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Thomas J. Madden shares a dream with many outdoorsmen.

He wants his outdoor world to be a part of his working life.He wants his autumn days free for spending time in the outdoors.

And he wants to speak eloquently in some form or another about the outdoors he loves so much.

Madden found the path to his dreams through sculpting wildlife art.

"I'm a fanatic hunter and sportsman, and I always wanted to do something in my work that was in line with the things I love to do," he said. "I found this was one way I could incorporate my work with my play and bring them together."

Madden, 33, has been doing that for the past four years, spending his evenings creating wax images of such things as grizzly bears, foxes, eagles, elk and bison.

"It all started when I was working in Alaska during the summer and I was going to school at Eastern Montana College," Madden said. "I started in broadcast journalism and started working on sculptures down in the art department."

From there, Madden began working with Billings artist Mike Capser, helping him with a half-dozen pieces including the Harlowton centennial sculpture.

Finally, he went to work with Billings Bronze where he is the chief moldmaker as part of the intricate process that turns an artist's wax into a finished bronze.

"I've been their chief moldmaker for the past two years. It has allowed me to explore and see the techniques that other people use as well as talking to artists that are doing well," he said.

Madden's own talent and the interaction with other artists has helped produce images poured in bronze that represent a unique look at the outdoor world.

"I like to do all kinds of wildlife," he said. "Most of the early work I did had a lot of violent interaction. My `Hydrotension' piece had two scuba divers and a shark and the potential for disaster.

"I did `Challenge at Red Rocks,' which was two buffalo fighting. There was `Red Raider,' a fox in hot pursuit of a fleeing rabbit. And I did `Running of the Reds,' which has a bald eagle that had just picked up a red salmon.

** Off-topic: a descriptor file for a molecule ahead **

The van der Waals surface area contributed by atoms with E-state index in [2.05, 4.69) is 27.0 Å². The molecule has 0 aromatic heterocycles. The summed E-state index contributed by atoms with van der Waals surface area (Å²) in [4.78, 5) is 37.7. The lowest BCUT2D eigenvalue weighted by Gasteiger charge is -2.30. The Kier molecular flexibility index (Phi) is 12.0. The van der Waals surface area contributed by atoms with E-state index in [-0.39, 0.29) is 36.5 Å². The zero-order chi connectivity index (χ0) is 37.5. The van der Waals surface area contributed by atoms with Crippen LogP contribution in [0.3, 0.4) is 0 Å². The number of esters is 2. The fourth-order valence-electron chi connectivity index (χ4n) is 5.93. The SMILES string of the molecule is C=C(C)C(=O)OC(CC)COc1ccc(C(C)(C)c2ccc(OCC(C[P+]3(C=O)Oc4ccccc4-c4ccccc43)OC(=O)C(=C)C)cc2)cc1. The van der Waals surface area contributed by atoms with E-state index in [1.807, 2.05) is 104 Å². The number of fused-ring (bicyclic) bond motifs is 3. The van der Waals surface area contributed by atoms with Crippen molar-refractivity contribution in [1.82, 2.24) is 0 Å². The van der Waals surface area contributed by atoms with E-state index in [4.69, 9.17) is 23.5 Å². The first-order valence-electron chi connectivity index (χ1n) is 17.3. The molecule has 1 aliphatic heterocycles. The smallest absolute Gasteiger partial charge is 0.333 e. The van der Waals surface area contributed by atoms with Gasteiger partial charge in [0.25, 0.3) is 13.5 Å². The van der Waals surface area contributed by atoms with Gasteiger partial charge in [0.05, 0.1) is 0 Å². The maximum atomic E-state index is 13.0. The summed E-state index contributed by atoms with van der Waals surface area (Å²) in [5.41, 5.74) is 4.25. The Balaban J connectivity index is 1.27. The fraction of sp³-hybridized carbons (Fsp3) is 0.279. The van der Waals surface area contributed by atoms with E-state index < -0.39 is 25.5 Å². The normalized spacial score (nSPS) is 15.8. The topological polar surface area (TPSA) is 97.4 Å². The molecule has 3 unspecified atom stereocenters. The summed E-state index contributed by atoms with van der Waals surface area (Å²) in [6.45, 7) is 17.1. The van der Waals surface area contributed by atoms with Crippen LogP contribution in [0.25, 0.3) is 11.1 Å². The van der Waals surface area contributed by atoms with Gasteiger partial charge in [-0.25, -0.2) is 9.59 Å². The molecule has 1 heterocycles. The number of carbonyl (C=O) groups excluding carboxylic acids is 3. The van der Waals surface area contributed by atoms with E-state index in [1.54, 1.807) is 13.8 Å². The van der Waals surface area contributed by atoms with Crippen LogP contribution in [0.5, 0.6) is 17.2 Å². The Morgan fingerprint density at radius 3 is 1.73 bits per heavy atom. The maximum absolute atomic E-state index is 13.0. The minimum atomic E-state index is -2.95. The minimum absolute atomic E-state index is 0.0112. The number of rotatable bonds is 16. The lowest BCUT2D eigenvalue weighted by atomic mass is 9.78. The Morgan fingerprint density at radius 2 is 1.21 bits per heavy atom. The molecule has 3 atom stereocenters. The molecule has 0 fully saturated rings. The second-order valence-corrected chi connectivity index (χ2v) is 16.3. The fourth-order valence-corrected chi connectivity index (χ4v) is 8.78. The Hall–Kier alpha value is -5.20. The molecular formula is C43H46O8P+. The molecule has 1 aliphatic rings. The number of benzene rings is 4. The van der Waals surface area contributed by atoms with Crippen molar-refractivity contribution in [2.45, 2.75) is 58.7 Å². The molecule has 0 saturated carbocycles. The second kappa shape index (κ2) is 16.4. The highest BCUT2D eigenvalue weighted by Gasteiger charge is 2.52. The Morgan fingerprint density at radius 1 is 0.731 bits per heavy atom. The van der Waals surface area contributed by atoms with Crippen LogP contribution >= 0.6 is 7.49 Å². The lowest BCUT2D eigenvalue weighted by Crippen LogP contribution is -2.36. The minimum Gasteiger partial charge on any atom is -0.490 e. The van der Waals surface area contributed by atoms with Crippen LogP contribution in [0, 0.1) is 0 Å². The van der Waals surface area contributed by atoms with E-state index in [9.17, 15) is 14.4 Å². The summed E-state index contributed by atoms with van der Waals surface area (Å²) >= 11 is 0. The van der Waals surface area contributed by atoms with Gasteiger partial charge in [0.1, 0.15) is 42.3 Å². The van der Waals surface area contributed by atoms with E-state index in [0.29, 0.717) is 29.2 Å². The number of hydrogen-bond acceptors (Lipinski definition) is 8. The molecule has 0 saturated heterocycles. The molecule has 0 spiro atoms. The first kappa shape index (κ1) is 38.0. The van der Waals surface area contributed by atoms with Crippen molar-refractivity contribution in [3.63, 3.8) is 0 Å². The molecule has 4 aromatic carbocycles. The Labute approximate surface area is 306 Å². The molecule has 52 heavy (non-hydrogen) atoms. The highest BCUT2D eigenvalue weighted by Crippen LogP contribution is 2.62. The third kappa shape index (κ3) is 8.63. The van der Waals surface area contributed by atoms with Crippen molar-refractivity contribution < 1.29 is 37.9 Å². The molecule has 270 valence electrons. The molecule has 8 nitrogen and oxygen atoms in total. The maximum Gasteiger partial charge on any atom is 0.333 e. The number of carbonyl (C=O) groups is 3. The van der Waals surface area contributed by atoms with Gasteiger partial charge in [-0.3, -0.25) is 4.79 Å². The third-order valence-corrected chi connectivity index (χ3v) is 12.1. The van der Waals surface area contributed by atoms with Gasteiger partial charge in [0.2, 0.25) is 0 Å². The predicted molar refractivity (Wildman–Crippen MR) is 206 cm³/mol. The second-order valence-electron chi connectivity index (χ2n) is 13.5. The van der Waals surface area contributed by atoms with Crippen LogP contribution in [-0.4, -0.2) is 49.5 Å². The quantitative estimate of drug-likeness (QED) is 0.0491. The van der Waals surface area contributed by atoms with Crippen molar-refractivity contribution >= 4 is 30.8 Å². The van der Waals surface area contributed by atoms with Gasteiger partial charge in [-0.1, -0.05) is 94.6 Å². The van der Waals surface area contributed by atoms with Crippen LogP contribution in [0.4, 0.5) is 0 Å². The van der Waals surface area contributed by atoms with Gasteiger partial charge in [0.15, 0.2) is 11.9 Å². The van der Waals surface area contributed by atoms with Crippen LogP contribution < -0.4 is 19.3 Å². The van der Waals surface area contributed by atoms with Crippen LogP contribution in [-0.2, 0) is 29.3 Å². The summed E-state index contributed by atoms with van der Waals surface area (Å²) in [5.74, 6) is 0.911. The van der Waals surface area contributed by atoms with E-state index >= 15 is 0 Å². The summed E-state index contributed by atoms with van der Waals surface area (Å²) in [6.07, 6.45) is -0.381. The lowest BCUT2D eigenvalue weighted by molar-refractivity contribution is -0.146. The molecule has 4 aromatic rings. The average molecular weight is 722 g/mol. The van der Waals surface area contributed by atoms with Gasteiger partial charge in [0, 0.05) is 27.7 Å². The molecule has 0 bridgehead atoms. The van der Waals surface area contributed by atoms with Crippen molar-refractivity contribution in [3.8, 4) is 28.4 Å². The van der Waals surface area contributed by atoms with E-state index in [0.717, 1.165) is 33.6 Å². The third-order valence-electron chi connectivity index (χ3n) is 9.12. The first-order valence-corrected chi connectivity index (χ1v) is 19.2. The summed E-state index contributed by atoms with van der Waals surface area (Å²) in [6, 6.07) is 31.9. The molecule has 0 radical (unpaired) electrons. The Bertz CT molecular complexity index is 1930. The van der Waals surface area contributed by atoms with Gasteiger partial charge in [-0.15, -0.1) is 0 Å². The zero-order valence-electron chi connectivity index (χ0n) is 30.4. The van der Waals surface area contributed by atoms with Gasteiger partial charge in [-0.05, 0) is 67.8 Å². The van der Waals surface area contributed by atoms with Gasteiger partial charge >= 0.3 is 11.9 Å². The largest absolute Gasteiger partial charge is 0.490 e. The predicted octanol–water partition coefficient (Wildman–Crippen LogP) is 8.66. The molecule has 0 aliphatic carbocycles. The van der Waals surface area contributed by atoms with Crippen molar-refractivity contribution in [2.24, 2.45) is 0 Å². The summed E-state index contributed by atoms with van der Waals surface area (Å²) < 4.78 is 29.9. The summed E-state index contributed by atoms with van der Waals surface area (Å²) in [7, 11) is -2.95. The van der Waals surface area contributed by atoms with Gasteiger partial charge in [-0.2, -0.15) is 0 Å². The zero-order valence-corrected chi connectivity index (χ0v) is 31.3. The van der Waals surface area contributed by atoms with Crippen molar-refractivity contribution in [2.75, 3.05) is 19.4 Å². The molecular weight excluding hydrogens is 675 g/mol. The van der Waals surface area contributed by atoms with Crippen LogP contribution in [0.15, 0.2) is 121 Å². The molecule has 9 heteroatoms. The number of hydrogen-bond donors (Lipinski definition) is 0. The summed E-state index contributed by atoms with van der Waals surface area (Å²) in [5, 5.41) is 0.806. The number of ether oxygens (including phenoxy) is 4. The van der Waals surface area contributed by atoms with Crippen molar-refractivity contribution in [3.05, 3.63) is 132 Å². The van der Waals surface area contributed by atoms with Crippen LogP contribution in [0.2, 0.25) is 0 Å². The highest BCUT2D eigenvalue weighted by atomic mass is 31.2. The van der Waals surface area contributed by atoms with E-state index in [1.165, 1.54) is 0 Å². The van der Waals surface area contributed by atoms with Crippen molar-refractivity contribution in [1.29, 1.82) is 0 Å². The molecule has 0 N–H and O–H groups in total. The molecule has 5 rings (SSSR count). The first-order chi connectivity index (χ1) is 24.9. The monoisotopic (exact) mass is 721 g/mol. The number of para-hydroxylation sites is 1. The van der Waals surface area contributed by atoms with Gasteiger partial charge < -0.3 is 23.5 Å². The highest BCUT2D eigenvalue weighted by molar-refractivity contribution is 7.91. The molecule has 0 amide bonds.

"I still like to show emotion, but my more recent works show a softer side of wildlife that shows good things can happen, too. My `Springtime Butterfly,' for example, is the interaction of grizzly bears, a strong, powerful animal, with a gentle butterfly."

Madden said that the detail work in wildlife pieces has to be exact, especially in an area like Montana and Wyoming where people are used to seeing wildlife in a natural setting.

"People are real picky, especially people who are hunters or outdoorsmen who spend a lot of time with animals. They know how the animals are supposed to look," he said.

"The problem you have to deal with is not being so exact that you take the artform out of the piece. Sometimes, you have to be able to work looser to get across the emotion of the piece."

So far, Madden's sales have all pretty much come through direct contacts with him through his studio in Billings. But he knows that if his following is to grow, he is going to have to begin branching out into galleries in other parts of the country.

He realizes that gaining those new contacts is going to take time, but he doesn't want it to take too much time in the fall. After all, it's that time off in fall that made the job of wildlife sculptor so appealing in the first place.